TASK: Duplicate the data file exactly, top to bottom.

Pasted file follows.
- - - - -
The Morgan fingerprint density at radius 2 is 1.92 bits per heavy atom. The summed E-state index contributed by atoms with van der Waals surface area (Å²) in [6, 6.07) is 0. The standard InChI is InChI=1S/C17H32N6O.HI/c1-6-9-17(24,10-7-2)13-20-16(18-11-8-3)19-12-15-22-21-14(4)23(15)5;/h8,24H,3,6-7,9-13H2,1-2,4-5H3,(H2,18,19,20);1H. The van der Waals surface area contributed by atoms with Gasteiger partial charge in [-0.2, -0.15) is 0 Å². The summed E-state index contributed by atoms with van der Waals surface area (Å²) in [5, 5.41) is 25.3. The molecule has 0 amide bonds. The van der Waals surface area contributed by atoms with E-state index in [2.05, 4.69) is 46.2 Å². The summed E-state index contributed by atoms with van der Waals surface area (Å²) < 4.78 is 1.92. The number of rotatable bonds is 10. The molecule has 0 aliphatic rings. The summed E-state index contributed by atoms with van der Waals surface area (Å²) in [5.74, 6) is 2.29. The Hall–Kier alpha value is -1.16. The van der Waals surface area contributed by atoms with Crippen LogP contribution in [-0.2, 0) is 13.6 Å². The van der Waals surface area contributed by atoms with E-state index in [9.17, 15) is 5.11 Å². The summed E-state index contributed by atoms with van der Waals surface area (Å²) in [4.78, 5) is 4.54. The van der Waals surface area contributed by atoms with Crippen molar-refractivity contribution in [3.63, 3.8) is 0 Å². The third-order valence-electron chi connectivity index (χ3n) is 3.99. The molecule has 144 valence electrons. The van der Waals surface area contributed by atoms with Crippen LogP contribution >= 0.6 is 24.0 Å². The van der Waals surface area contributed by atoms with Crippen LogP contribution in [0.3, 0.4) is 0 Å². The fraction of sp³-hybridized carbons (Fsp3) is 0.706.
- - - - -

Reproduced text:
The Morgan fingerprint density at radius 2 is 1.92 bits per heavy atom. The summed E-state index contributed by atoms with van der Waals surface area (Å²) in [6, 6.07) is 0. The standard InChI is InChI=1S/C17H32N6O.HI/c1-6-9-17(24,10-7-2)13-20-16(18-11-8-3)19-12-15-22-21-14(4)23(15)5;/h8,24H,3,6-7,9-13H2,1-2,4-5H3,(H2,18,19,20);1H. The van der Waals surface area contributed by atoms with Gasteiger partial charge in [-0.2, -0.15) is 0 Å². The summed E-state index contributed by atoms with van der Waals surface area (Å²) in [5, 5.41) is 25.3. The molecule has 0 amide bonds. The van der Waals surface area contributed by atoms with E-state index in [2.05, 4.69) is 46.2 Å². The summed E-state index contributed by atoms with van der Waals surface area (Å²) < 4.78 is 1.92. The number of rotatable bonds is 10. The molecule has 0 aliphatic rings. The summed E-state index contributed by atoms with van der Waals surface area (Å²) in [5.74, 6) is 2.29. The Hall–Kier alpha value is -1.16. The van der Waals surface area contributed by atoms with Crippen LogP contribution in [-0.2, 0) is 13.6 Å². The van der Waals surface area contributed by atoms with E-state index in [9.17, 15) is 5.11 Å². The summed E-state index contributed by atoms with van der Waals surface area (Å²) in [4.78, 5) is 4.54. The van der Waals surface area contributed by atoms with Crippen molar-refractivity contribution in [3.63, 3.8) is 0 Å². The third-order valence-electron chi connectivity index (χ3n) is 3.99. The molecule has 144 valence electrons. The van der Waals surface area contributed by atoms with Crippen LogP contribution >= 0.6 is 24.0 Å². The van der Waals surface area contributed by atoms with Crippen LogP contribution in [0.3, 0.4) is 0 Å². The fraction of sp³-hybridized carbons (Fsp3) is 0.706.